Keep the mortgage or pay off the house?

Don't mess with your 401(k), part II&nsbp

Taking out a lump sum from your 401(k) to pay off a mortgage is a particularly bad idea.

A couple with $50,000 in taxable income who pulls $100,000 out of their 401(k) plans to pay off the mortgage plus enough to pay off the additional taxes will reduce their 401(k) savings by at least $135,000. That's assuming they are older than 59½ so there are no penalties.

Withdrawing from a retirement plan to pay down a mortgage when the retirement plan is 100 percent taxable upon distribution is a lousy idea, says Robert Fragasso, president of The Fragasso Group in Pittsburgh.

"That money is taxed at the individual's highest bracket. You're paying an exorbitant cost to free up money."

The pros of paying off your mortgage
All that said, it's not a bad idea to pay off your mortgage prematurely. If you can swing adding an extra payment every month toward the principal without sacrificing your retirement savings, that might be the ideal approach. Use Bankrate's
mortgage calculator to determine how making extra payments to the principal can shorten the term of your mortgage.

5 reasons a mortgage burning makes sense:
You can get more from a reverse mortgage.
You leave more to your heirs.
You protect yourself from suit.
Make a sure bet.
Peace of mind.

You can get more from a reverse mortgage. If a reverse mortgage is your financial fallback position and you owe money on the property, you must take at least that amount as a lump sum advance at closing and use it to pay off your debt at that time. Therefore, having a paid-off mortgage increases the amount of cash available to you in a single lump sum, credit line or monthly advance.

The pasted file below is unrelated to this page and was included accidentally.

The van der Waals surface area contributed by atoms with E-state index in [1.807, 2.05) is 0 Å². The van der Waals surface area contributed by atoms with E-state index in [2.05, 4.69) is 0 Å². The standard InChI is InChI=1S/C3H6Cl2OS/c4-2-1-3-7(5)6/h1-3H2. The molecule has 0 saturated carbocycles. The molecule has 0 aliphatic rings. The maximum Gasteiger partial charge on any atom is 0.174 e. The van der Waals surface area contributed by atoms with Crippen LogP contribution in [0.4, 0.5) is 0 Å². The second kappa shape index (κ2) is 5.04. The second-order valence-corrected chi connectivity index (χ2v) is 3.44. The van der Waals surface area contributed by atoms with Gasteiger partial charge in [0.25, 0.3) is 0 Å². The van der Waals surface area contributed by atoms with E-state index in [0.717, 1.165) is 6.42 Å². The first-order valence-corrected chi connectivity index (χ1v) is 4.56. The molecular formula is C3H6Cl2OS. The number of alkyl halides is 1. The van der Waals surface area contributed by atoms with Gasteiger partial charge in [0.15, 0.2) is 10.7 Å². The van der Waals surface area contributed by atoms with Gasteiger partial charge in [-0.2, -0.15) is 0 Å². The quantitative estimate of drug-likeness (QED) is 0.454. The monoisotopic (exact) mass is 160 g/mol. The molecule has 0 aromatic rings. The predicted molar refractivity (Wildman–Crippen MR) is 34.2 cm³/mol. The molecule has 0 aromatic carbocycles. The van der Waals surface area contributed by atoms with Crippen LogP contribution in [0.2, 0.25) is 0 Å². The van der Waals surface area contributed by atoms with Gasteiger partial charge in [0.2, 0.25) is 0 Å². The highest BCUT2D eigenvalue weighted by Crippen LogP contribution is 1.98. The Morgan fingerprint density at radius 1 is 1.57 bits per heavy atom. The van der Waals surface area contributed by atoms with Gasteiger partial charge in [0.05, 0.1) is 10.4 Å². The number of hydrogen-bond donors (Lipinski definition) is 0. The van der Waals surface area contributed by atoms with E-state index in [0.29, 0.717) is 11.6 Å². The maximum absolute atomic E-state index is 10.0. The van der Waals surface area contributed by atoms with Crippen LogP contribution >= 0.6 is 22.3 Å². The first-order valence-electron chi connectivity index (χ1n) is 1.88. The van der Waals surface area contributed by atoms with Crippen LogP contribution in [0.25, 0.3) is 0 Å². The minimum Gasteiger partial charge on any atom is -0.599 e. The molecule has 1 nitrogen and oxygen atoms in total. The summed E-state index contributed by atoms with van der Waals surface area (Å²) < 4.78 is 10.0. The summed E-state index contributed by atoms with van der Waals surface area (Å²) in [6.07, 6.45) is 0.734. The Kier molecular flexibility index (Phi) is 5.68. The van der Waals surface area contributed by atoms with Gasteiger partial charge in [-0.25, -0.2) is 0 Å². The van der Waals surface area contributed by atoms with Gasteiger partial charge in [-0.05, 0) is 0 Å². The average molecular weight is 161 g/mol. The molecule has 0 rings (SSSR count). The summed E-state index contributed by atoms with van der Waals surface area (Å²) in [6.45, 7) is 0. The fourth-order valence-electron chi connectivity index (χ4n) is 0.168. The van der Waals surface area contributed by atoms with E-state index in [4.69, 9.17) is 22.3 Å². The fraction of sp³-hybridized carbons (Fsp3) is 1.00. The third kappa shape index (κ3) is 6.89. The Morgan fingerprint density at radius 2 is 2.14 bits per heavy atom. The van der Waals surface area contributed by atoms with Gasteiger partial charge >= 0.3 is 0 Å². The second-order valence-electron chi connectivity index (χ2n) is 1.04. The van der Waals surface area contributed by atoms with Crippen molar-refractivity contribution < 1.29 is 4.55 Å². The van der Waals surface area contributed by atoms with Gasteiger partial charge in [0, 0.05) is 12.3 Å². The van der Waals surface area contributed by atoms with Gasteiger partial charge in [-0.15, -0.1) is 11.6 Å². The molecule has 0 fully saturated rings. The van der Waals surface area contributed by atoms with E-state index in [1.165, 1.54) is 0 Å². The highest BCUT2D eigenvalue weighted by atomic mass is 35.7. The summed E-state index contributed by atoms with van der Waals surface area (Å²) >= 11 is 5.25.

You leave more to your heirs. If you want to leave the house to your children or someone else who doesn't have a lot of resources, do them a favor and pay off the mortgage. Otherwise, they maybe faced with selling the house whether they want to or not.

You protect yourself from suit. In many states, if you're sued, your home is exempt from judgment. Owning your home outright also can provide some protection from bankruptcy. "One hopes sheltering assets in your home will never pay off, but it's something to consider," says Garrett.

Make a sure bet. Gillette Edmunds, author of "Retire on the House," a book about real estate investing, pooh-poohs the notion that it is smarter to keep a mortgage and invest at a higher interest rate. "The problem is that mortgage interest is a sure thing and the investment isn't," he says. "You could lose everything you invested and still have to pay the mortgage."

Peace of mind. For many people, paying off the mortgage has intangible advantages. "You would never believe how fabulous and freeing it feels to pay off a mortgage," Garrett says. "The psychological benefits are enormous."

-- Updated: Oct. 1, 2007

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